FAMILY PRACTICE PHYSICIANS' UTILIZATION OF SCREENING AND THE PERIODIC HEALTH EXAMINATION
Although numerous critical reviews have recently published recommendations for which tests should and should not be used in screening for asymptomatic disease, little is known about physicians' actual screening practices. A questionnaire was developed to assess family practitioners' use of screening tests. For the study, two contrasting groups of family physicians were chosen, STFM (academic physicians) and AAFP (clincally oriented physicians).;Overall 275 responses were obtained, a 44% response rate. The results showed that for psychosocial problems, most forms of cancer, and cardiovascular disease physicians from both societies have similar screening practices. However, AAFP physicians were more likely to perform ECG, Chest X-ray, Urinalysis, and T(,4) for screening. STFM members were more likely to perform G.C. cervical culture, and tetanus/diphtheria vaccination. Physicians were also asked to report what obstacles affected their use of various tests. Generally, STFM physicians were more likely to report obstacles than physicians from AAFP. However an analysis of the relationship between obstacle report and test utilization demonstrated that only two of the nine obstacles listed in the questionnaire had an inhibitory effect on test usage. The relationship between four independent variables and screening practices was assessed. Completion of a residency in family medicine had an effect on two tests. Sex of the physician had an effect on one item. The final two factors, year of graduation from medical school and number of patients seen per week, were both strongly associated with differences in screening practices. An analysis of the differences between physicians from the two societies yielded two contrasting profiles. Generally, STFM physicians were younger, they were more likely to be involved in teaching and research, they were more likely to work in an academic medical center and they generally saw fewer patients. They performed fewer screening tests and their practices were more in accord with recent recommendations. AAFP physicians, generally, were older, they were more likely to work in private or group practice, they saw more patients, and they did more tests. Finally, questions raised by the study and areas for future research are presented.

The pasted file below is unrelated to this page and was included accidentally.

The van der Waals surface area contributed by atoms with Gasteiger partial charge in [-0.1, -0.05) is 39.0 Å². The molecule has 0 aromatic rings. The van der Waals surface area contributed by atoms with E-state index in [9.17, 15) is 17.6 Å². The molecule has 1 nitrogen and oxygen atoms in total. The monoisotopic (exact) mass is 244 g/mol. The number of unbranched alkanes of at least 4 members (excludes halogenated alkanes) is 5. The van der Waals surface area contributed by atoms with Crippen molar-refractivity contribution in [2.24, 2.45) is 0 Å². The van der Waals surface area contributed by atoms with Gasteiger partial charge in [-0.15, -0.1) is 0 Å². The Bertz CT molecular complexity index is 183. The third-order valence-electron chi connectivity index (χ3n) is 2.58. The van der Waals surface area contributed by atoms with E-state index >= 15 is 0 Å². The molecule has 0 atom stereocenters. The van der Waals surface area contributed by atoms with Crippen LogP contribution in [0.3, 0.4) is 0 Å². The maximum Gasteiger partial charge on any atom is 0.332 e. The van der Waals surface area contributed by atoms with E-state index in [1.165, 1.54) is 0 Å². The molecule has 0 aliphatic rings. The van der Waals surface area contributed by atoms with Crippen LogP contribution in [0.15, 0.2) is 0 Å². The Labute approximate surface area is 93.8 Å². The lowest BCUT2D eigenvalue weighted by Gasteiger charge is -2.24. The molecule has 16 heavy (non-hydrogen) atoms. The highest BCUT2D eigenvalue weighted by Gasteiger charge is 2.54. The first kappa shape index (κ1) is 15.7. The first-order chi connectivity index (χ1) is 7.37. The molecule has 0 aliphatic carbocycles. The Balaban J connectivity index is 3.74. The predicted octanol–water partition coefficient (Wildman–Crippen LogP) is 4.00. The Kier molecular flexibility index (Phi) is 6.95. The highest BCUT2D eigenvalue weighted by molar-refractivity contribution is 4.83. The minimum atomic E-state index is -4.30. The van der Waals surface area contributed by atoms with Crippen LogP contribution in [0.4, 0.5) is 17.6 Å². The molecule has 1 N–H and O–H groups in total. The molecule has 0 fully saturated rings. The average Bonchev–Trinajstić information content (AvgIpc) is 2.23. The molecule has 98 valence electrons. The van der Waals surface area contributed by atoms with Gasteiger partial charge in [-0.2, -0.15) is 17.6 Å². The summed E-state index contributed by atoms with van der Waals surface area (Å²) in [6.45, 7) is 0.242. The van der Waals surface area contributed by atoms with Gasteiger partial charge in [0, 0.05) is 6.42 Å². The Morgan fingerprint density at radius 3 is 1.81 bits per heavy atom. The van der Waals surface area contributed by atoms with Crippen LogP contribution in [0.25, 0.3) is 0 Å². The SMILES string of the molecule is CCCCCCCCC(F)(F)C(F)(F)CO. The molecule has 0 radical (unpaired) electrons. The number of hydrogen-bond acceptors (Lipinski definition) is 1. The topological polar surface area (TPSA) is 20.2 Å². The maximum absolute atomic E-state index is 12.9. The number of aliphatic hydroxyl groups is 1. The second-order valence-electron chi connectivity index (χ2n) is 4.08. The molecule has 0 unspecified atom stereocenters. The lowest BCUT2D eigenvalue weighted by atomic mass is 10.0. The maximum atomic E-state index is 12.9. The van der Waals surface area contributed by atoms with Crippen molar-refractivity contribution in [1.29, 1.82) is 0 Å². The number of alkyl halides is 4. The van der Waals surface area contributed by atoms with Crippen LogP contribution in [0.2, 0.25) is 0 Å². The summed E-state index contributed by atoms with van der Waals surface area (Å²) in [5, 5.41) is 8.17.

Source: Dissertation Abstracts International, Volume: 46-12, Section: B, page: 4436.